Shia cleric Muqtada al-Sadr, left, announced an alliance with the electoral bloc led by Hadi al-Amiri, center, in Najaf, Iraq on June 12, 2018, forming the biggest group in Iraq’s parliament. (Shia Cleric Muqtada al-Sadr Press Office/Handout/Anadolu Agency/Getty Images)
June 27, 2018
The stakes were high in May, when Iraq held its first election after declaring victory over ISIS. The country is still recovering from the devastating fight to retake territory the terrorist group seized in 2014, while Iraqis have protested corruption, incompetence and the lack of basic services in recent years.
The election results defied expectations, with blocs led by two controversial Iraq War-era figures — Muqtada al-Sadr, a nationalist cleric, and Hadi al-Amiri, the head of a powerful Iran-backed militia — winning the highest number of seats, while current Prime Minister Haider al-Abadi’s bloc came in third.
In the push to form a government, on June 12 Sadr and Amiri announced a political alliance between their blocs, raising questions about the future of American involvement in Iraq, a key U.S. ally. Both men have been ambivalent about the presence of U.S. troops in the country. The alliance means that both will be influential in forming the next Iraqi government — one that some Iraq observers say could diminish the U.S.’s role.
“It obviously means that there’s going to be a strong anti-U.S. position in the government in Iraq if Sadr and Amiri are the core of the government being formed, regardless of who the actual prime minister is,” Vali Nasr, dean at Johns Hopkins School of Advanced International Studies and author of The Shia Revival, told FRONTLINE.
Amiri, who heads the Badr Organization, one of Iraq’s oldest and most powerful Shia militias, was alleged to have ordered attacks against Sunnis, a minority in Iraq, during the years of brutal sectarian violence that followed the U.S. invasion. He took on a leading role in Iraq’s fight against ISIS, which put Shia militias and the U.S. military on the same side, but he told Iranian TV in November that the militias would not allow a single U.S. soldier to remain in Iraq.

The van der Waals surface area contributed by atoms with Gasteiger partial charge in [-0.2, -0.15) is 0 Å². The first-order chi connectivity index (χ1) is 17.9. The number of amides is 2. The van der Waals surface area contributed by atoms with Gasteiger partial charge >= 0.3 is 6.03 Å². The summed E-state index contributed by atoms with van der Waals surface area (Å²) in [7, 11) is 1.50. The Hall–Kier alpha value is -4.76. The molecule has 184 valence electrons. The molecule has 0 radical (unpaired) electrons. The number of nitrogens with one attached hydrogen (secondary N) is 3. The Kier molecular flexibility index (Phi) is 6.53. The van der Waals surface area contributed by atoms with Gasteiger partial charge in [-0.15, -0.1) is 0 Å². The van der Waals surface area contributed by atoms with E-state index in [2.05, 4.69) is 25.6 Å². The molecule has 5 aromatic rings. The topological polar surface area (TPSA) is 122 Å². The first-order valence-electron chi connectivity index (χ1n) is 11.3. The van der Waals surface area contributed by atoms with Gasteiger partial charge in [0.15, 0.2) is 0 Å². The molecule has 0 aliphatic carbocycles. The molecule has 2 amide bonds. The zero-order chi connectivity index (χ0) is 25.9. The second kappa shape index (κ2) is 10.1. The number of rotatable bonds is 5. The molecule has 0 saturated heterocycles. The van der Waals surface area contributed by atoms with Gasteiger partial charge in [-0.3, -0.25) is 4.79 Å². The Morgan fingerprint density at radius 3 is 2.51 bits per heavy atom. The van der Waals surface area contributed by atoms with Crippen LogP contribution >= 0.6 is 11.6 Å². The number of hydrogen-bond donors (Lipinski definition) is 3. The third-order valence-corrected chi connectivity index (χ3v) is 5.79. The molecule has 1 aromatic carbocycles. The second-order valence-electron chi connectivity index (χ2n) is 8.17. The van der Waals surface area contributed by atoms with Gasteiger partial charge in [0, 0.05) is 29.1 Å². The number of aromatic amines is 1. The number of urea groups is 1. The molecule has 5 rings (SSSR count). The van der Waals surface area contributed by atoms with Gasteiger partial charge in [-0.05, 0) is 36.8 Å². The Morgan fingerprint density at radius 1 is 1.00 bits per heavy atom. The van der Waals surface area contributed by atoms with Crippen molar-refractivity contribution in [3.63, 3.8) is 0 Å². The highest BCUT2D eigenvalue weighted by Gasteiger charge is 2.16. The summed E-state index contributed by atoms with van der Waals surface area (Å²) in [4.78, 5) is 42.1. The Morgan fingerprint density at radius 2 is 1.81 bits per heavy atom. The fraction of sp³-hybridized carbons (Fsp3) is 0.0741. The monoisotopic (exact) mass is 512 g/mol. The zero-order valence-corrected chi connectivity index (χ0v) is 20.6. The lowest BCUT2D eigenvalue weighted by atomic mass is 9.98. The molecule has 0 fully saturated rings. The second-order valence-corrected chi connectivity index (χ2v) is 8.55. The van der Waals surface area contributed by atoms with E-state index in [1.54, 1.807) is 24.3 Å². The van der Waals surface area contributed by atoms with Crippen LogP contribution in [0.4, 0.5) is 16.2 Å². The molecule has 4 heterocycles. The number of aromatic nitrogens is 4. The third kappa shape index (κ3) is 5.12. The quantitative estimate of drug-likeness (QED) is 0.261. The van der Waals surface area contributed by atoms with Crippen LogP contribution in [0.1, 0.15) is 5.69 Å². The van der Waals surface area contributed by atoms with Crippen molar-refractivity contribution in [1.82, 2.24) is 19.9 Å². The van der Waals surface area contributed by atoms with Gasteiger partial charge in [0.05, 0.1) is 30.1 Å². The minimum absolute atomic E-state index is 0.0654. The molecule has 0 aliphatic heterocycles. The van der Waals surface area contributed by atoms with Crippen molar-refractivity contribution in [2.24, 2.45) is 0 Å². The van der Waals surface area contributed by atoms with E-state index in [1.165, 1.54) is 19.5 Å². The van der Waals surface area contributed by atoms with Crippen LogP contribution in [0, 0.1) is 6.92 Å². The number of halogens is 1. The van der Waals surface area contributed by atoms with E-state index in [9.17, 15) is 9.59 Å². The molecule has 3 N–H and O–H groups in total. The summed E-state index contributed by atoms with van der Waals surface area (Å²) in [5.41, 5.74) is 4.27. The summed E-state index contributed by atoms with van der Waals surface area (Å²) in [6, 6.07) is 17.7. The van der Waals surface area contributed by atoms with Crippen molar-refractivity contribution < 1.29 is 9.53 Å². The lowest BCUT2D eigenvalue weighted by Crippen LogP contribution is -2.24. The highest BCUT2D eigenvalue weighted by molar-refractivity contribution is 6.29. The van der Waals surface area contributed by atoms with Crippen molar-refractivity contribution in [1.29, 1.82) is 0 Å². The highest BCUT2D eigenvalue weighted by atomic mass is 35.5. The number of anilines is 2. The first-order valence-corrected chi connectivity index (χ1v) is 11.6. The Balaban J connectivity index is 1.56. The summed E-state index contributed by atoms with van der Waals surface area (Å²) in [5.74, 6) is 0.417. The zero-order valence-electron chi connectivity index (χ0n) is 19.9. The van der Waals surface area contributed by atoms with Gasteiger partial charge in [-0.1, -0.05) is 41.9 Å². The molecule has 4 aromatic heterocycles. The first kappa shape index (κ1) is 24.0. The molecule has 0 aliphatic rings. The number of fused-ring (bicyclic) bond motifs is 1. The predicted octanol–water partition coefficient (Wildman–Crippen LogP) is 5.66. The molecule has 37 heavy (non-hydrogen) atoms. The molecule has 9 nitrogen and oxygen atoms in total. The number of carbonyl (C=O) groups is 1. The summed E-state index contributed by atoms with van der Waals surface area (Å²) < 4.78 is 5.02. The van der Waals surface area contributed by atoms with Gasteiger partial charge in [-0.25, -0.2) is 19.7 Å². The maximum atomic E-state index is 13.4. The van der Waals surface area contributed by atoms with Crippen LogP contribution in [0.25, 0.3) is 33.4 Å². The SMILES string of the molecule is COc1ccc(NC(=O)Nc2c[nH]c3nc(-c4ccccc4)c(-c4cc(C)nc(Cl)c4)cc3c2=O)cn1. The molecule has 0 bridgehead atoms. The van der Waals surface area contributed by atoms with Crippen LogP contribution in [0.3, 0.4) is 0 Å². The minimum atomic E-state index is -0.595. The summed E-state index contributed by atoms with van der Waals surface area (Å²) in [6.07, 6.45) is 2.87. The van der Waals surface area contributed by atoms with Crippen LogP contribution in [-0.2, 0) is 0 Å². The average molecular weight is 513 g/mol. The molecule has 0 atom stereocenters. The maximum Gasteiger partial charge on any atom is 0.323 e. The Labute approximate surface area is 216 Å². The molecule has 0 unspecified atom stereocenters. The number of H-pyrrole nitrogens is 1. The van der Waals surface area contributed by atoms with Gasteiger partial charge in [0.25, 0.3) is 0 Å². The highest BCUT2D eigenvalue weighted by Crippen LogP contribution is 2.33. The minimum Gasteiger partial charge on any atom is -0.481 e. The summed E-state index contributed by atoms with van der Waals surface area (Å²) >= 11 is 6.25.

Sadr, a cleric with popular support among Iraq’s working-class Shia, was once a sworn enemy of the United States. In the aftermath of the 2003 American-led invasion of Iraq, Sadr called the U.S. “the great serpent,” and led a militia known as the Mahdi Army in attacks against U.S. troops.
In recent years, he has reinvented himself as an Iraqi nationalist opposed to the outside influence of both the U.S. and Iran. In this election, he campaigned on a populist, anti-corruption platform, formed a cross-sectarian bloc that included communists, and called for Shia militias to disarm (including his own Saraya al-Salam, which was formed to battle ISIS in 2014).
Ryan Crocker, a career diplomat who served as U.S. ambassador to Iraq from 2007 to 2009, noted that Sadr campaigned on some of the issues that are most pressing to Iraqi voters. If Sadr’s alliance is the one to deliver on those issues, Crocker said, “We can certainly put up with a little anti-U.S. rhetoric if it brings the country generally to a much better place in terms of long-term stability.”
Some experts, however, say pragmatism may win over posturing when it comes to Iraq’s future relationship with the U.S.
Emma Sky, who served as a governorate coordinator in the transitional government of Iraq set up by the coalition in 2003-2004, and as a U.S. military adviser in Iraq in 2007-2010, said she expected there would be more calls for U.S. troops to withdraw from Iraq as the country formed a new government. “But given what happened after all U.S. troops pulled out at the end of 2011,” she said, referring to the swift rise of ISIS, “there may be some pragmatic Iraqi voices that propose a contingent remain to advise and assist.”